Kearon noted that "while early autism advocacy organizations made strides in driving awareness, especially among children, many did not factor in the perspectives of autistic adults and therefore failed to represent millions on the spectrum. Adult self-advocates helped to push the missions of these organizations beyond awareness to meaningful community integration, understanding and acceptance."
The result, Kearon said, is that "the increase in adult representation in media will hopefully continue to drive public awareness and result in the development of additional resources to support autistic individuals throughout the lifespan."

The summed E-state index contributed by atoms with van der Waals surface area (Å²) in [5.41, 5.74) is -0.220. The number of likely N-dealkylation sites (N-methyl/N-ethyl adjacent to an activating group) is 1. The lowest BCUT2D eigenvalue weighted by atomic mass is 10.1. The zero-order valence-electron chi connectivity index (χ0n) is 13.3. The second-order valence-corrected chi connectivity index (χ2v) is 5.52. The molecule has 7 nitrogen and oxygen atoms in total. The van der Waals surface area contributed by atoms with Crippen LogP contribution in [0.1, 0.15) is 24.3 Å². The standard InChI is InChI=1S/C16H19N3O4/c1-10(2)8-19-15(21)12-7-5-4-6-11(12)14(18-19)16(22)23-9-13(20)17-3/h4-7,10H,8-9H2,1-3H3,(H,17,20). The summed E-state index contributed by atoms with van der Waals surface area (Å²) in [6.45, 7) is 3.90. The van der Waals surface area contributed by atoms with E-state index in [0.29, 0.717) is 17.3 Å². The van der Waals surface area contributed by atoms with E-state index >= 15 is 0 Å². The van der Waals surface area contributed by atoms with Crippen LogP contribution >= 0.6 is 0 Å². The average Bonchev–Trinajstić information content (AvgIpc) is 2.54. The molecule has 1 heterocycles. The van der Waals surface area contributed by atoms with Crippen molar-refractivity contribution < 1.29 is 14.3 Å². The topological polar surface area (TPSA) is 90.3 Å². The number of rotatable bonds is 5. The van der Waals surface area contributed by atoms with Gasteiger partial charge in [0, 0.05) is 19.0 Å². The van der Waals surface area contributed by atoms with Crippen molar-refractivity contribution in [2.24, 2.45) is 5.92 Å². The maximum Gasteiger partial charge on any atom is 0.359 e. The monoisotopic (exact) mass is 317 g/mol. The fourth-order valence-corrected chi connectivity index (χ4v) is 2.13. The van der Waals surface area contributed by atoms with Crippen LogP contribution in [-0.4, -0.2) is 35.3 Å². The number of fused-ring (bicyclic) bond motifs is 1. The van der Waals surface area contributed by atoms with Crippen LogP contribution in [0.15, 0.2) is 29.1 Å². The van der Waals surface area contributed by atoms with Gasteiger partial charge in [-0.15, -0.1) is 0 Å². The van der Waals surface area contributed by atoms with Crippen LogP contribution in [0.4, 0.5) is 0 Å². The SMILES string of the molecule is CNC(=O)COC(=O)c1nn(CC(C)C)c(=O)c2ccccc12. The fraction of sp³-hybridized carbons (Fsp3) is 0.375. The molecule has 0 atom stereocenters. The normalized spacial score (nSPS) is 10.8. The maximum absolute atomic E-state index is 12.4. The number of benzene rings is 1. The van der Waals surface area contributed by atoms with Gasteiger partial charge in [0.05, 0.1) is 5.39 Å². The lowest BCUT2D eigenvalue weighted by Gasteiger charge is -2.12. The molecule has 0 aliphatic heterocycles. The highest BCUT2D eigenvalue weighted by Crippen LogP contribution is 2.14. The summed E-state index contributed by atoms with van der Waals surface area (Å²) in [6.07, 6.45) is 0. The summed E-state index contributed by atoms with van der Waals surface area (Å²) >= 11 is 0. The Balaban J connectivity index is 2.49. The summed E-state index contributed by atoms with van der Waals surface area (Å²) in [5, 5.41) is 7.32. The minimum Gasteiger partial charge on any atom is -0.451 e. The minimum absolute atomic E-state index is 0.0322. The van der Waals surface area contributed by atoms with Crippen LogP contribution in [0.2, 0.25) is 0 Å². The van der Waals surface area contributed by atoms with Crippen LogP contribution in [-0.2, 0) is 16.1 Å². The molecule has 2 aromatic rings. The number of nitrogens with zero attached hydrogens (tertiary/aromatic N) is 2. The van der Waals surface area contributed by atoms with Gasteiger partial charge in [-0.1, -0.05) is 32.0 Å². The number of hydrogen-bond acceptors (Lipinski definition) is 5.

Still, Akhtar's team did identify a hitch: Even though adults with autism are gaining a bigger slice of the popular culture pie, they're very often depicted in an almost childlike context.
For example, among those news articles in 2020 that touched on adult autism, about one-third explicitly drew attention to the patient's parents.
That suggests that more representation needs to be accompanied by better representation, the study team noted.
There's more detailed information on autism and adults at Autism Speaks.
SOURCES: University of California, Santa Cruz, news release, June 29, 2022; David Kearon, director, adult services, Autism Speaks, New York City; Autism in Adulthood, June 24, 2022, online